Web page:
Perl Unicode Cookbook: Reverse String by Grapheme

℞ 32: Reverse string by grapheme

Because bytes and characters are not isomorphic in Unicode—and what you may see as a user-visible character (a grapheme) is not necessarily a single codepoint in a Unicode string—every string operation must be aware of the difference between codepoints and graphemes.

Consider the Perl builtin reverse. Reversing a string by codepoints messes up diacritics, mistakenly converting crème brûlée into éel̂urb em̀erc instead of into eélûrb emèrc; so reverse by grapheme instead.

As one option, use Perl’s \X regex metacharacter to extract graphemes from a string, then reverse that list:

 $str = join("", reverse $str =~ /\X/g);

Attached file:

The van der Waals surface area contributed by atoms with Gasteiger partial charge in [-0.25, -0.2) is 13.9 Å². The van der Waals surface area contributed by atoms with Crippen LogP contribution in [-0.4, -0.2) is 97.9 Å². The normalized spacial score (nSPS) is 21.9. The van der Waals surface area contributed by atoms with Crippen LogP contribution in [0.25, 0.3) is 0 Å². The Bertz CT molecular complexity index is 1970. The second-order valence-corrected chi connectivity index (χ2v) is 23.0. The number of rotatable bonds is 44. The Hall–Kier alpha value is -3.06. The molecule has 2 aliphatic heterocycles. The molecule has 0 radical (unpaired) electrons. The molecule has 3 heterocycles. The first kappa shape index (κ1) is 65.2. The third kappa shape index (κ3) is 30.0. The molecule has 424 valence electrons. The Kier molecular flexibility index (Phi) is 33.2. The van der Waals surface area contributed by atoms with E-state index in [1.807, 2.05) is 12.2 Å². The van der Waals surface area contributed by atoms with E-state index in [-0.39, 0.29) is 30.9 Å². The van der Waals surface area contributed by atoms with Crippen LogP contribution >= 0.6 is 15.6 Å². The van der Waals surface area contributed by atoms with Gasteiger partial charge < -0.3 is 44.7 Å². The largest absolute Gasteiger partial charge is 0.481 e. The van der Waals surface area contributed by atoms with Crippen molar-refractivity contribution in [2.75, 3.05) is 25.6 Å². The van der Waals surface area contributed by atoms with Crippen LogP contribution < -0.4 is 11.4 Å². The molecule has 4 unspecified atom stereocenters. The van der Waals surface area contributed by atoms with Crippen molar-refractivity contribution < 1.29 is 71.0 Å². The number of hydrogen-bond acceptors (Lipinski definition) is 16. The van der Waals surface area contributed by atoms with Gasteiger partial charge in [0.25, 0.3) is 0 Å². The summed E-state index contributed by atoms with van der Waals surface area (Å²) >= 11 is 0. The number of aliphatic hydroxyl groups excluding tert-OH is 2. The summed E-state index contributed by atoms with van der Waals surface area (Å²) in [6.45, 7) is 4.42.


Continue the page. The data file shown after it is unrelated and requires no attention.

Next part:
As another option, use Unicode::GCString to treat a string as a sequence of graphemes, not codepoints:

 use Unicode::GCString;
 $str = reverse Unicode::GCString->new($str);

Both these approaches work correctly no matter what normalization the string is in. Remember that \X is most reliable only as of and after Perl 5.12.

Previous: ℞ 31: Extract by Grapheme Instead of Codepoint (substr)

Series Index: The Standard Preamble

Next: ℞ 33: String Length in Graphemes



Something wrong with this article? Help us out by opening an issue or pull request on GitHub